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ME Researchers Develop Methods to Mediate Nanoparticle Adhesion

ME Researchers Develop Methods to Mediate Nanoparticle Adhesion

A team of graduate students, led by the Mechanical Engineering Assistant Professor Siddhartha Das, has published findings on how electrostatics can ensure non-specific nanoparticle (NP) adhesion to stiffer cell membranes in Applied Physics Letters [1]. Ph.D. students Shayandev Sinha, Haoyuan Jing and M.S. student Harnoor Singh Sachar were co-authors on this publication.

This research has the potential to improve the drug delivery process to cells that have become stiffened due to certain pathological and/or physiological conditions and are not treatable by standard NP-based drug delivery approaches.

Some examples of such stiffened cells are: blood cells (RBCs) in presence of oxidative stresses, RBCs demonstrating disorders in cytoskeletal activities, cell stiffened due to the actin recruitment in the presence of external stresses, and many more. Also, such adhesion property can develop biomimetic nanoparticles where the nanoparticles may be coated with a layer of lipid bilayer stiffened by the presence of excessive cholesterol.

This research stems out of non-specific adhesion, where the nanoparticles interact with cell membranes through physical contact without involving receptor-ligand interactions.

Das and his students establish that for a metal NP undergoing such physical, non-specific adhesion to the cell membrane, there is a joint destruction of the effect of the membrane surface charge as well as the charge cloud (known as the electric double layer or EDL) that the membrane charge induces.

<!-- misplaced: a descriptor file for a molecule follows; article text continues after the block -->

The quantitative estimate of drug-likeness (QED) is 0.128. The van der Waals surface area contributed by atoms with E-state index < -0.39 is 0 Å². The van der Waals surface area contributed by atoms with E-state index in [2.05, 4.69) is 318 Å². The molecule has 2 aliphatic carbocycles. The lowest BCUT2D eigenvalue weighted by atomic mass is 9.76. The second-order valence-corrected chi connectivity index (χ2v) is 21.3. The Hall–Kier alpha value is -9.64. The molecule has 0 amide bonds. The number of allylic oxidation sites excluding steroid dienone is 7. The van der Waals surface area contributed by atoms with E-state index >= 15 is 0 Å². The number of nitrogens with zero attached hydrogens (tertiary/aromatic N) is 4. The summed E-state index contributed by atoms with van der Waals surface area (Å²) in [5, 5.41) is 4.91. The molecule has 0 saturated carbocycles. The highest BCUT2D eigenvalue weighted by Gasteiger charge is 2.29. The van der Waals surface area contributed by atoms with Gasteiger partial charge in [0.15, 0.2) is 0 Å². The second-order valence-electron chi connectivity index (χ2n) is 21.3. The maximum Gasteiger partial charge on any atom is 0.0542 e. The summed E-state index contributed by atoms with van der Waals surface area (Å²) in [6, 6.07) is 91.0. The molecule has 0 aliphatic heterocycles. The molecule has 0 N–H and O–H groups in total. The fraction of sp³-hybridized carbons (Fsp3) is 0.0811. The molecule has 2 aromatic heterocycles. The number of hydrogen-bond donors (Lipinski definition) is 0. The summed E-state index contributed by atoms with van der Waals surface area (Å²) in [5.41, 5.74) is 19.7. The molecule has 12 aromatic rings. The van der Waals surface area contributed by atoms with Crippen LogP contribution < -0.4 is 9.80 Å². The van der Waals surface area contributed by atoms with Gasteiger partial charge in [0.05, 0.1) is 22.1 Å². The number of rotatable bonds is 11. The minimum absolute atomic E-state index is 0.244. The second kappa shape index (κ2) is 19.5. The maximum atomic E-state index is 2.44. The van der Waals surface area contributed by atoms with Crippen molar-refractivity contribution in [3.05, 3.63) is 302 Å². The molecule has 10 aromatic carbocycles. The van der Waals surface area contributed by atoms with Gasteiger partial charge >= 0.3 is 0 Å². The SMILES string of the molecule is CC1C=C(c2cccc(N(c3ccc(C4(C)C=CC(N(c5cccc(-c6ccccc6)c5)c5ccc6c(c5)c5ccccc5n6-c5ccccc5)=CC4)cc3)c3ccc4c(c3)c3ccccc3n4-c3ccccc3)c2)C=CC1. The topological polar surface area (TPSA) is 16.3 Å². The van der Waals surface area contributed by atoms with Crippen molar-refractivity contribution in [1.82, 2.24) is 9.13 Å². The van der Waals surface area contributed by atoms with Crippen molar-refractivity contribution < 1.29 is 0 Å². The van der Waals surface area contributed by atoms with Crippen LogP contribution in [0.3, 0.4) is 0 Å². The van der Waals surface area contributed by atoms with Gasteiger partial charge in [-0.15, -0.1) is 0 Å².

The destruction of the membrane surface charge makes the overall energy change negative (or favorable), while the destruction of the EDL makes the energy change positive (or unfavorable). These two effects compete with each other and for a metal NP, the extent of the destruction of the effect of the membrane surface charge is large enough to ensure that the net energy change for the adhesion process is negative. This energy gained ensures NP non-specific adhesion to stiffer membranes (or membrane with larger bending modulus B). Figure 1 summarizes this discovered phenomenon schematically.

Of the findings, Das says “This design information will allow us more flexibility in treating cells with larger stiffness and would also open up the door to better manipulate cell electrostatics for other applications.”


[1] S. Sinha. H. Jing, H. S. Sachar, and S. Das, “Surface charges promote nonspecific nanoparticle adhesion to stiffer membranes”, Appl. Phys. Lett., Vol. 112, 163702 (2018).

Figure 1: Schematic depicting the surface charge mediated NSA of NPs to stiffer membranes. (a) Description of the bending and the role of the bending modulus B. (b) NP NSA without electrostatic effects—absence of any ionic condition will lead to the NP NSA and hence bending of a less PM. (c) NP NSA (non-specific adhesion) in the presence of the electrostatic effects (i.e., membrane surface charges and the resulting EDL) – presence of the ionic condition will lead to the NP NSA and hence bending of a much stiffer PM. (d-i) NSA of the NP to the fully permeable plasma membrane – ion and w distribution before [see top of (d-i)] and after [see bottom of (d-i)] the NP adhesion. (d-ii) NSA of the NP to the semi-permeable plasma membrane and the ion and w distribution before and after the adhesion. The figure and the caption has been reproduced from Ref. 1 with permission.

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May 11, 2018

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